Respect for women is fundamental to our civilisation. Globalisation has changed values, the emphasis is more on the exterior; looks and beauty is a thriving industry, not divine or God given. Never before were crimes against women so common in our society as today, and it is very rarely that the culprits get punished. In this context the verdict in the rape case of a Maulana Azad Medical College student has been received with much relief. The life-term to the convict have gladdened many for in most such cases, the victims suffer endlessly and the criminals go scot-free.
This is the first time any sexual assault case has been settled so fast (two years). This is also the first case involving a minor where punishment has been given. Perverts have argued that the convicted was a minor and therefore should have been sent only to a juvenile home. By setting aside such prattle, the judge gave his verdict, sending the social message loud and clear.
In Indian culture, women enjoy a stature and position few others can boast of. That this position has eroded considerably is a fact. But even then, within a family, the Hindu women command and receive respect and deference. Even before the modern civil code, the role of women in a Hindu household has been that of an equal, in fact, more than equal.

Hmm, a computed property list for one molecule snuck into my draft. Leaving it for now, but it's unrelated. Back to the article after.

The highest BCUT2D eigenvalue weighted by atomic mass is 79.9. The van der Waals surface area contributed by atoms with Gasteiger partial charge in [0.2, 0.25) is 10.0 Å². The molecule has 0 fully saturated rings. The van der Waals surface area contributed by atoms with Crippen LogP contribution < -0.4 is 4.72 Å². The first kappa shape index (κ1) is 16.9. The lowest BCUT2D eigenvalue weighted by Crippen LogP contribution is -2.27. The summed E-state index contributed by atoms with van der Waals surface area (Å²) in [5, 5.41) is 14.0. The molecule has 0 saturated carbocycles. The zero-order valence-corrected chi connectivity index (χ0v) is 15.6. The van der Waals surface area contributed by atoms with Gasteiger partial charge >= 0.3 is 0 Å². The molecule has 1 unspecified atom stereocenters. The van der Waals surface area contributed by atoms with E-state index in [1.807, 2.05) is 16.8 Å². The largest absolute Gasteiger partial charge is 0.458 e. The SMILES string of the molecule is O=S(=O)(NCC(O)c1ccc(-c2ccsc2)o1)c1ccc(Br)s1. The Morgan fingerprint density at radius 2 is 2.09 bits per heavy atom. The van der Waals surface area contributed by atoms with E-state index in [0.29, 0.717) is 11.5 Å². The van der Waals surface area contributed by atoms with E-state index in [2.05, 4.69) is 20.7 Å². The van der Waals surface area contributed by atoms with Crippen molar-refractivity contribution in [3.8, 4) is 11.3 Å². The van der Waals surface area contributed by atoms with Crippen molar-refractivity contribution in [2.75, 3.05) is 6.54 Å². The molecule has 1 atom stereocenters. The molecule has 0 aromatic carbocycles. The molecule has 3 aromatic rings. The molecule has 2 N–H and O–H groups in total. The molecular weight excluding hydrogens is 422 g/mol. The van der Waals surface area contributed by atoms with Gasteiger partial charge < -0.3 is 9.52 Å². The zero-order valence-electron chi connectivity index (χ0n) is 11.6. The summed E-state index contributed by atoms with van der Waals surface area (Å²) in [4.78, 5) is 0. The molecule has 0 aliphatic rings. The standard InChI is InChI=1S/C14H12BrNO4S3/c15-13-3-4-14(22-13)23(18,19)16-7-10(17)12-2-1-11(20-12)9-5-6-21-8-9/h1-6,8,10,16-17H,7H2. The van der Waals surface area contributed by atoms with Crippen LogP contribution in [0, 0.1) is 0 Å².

The idea of woman being the deliverer of man’s spiritual journey is not unique to India. Ancient and now-extinct civilisations have also given women the hallowed position. The recent best-seller novel, The Da Vinci Code by Dan Brown runs on this theme. It is with the advent of Christianity that the female was identified with sin. At the height of its glory, the Church even launched a movement against women. The term witch-hunt originates from this operation, in which millions of women in Europe had to face persecution and were burnt. Though adopting Christianity, these were women who practised rituals as part of their worship, coming out of their traditional religions. Of course, witch-hunt was also used for silencing women who dared to speak up.
Tamil poet, Bharatiyar, has said that he would consider that day and society ideal when an extremely beautiful woman, loaded with jewels, walks unescorted, unafraid on a moonlit night and comes to no harm. We are living at a time when a college student is assaulted in a traffic island, on a busy road, in mid-day, by a male, who, going by his birth certificate, has not reached the adult stage. Crime against woman is an assault on the society. Stringent punishments would go a long way in dealing with the rising menace.